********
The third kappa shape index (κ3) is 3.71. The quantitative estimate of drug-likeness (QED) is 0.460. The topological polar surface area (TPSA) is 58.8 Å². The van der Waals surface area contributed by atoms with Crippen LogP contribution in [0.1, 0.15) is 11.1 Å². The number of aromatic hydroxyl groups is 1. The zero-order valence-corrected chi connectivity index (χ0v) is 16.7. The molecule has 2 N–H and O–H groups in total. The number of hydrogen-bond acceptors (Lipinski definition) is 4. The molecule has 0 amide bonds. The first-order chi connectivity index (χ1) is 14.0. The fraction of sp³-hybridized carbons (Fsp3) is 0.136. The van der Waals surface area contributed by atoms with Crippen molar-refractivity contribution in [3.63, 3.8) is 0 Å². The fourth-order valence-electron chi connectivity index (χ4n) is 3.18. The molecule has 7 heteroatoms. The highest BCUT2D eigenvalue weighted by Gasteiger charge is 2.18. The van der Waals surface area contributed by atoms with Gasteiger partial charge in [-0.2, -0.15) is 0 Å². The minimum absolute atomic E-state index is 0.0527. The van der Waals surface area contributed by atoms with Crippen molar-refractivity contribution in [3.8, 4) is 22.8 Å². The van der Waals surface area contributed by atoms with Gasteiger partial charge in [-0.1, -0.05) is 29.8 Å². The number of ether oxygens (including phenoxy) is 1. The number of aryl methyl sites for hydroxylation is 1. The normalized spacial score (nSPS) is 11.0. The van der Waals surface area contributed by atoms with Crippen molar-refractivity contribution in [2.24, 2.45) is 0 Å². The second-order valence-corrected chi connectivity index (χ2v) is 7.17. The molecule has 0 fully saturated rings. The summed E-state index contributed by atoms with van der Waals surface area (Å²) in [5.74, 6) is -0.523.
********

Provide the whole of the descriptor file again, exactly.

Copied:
The third kappa shape index (κ3) is 3.71. The quantitative estimate of drug-likeness (QED) is 0.460. The topological polar surface area (TPSA) is 58.8 Å². The van der Waals surface area contributed by atoms with Crippen LogP contribution in [0.1, 0.15) is 11.1 Å². The number of aromatic hydroxyl groups is 1. The zero-order valence-corrected chi connectivity index (χ0v) is 16.7. The molecule has 2 N–H and O–H groups in total. The number of hydrogen-bond acceptors (Lipinski definition) is 4. The molecule has 0 amide bonds. The first-order chi connectivity index (χ1) is 14.0. The fraction of sp³-hybridized carbons (Fsp3) is 0.136. The van der Waals surface area contributed by atoms with Crippen molar-refractivity contribution in [3.63, 3.8) is 0 Å². The fourth-order valence-electron chi connectivity index (χ4n) is 3.18. The molecule has 7 heteroatoms. The highest BCUT2D eigenvalue weighted by Gasteiger charge is 2.18. The van der Waals surface area contributed by atoms with Gasteiger partial charge in [-0.2, -0.15) is 0 Å². The minimum absolute atomic E-state index is 0.0527. The van der Waals surface area contributed by atoms with Crippen molar-refractivity contribution in [3.8, 4) is 22.8 Å². The van der Waals surface area contributed by atoms with Gasteiger partial charge in [-0.1, -0.05) is 29.8 Å². The number of ether oxygens (including phenoxy) is 1. The number of aryl methyl sites for hydroxylation is 1. The normalized spacial score (nSPS) is 11.0. The van der Waals surface area contributed by atoms with Crippen molar-refractivity contribution in [2.24, 2.45) is 0 Å². The second-order valence-corrected chi connectivity index (χ2v) is 7.17. The molecule has 0 fully saturated rings. The summed E-state index contributed by atoms with van der Waals surface area (Å²) in [5.74, 6) is -0.523.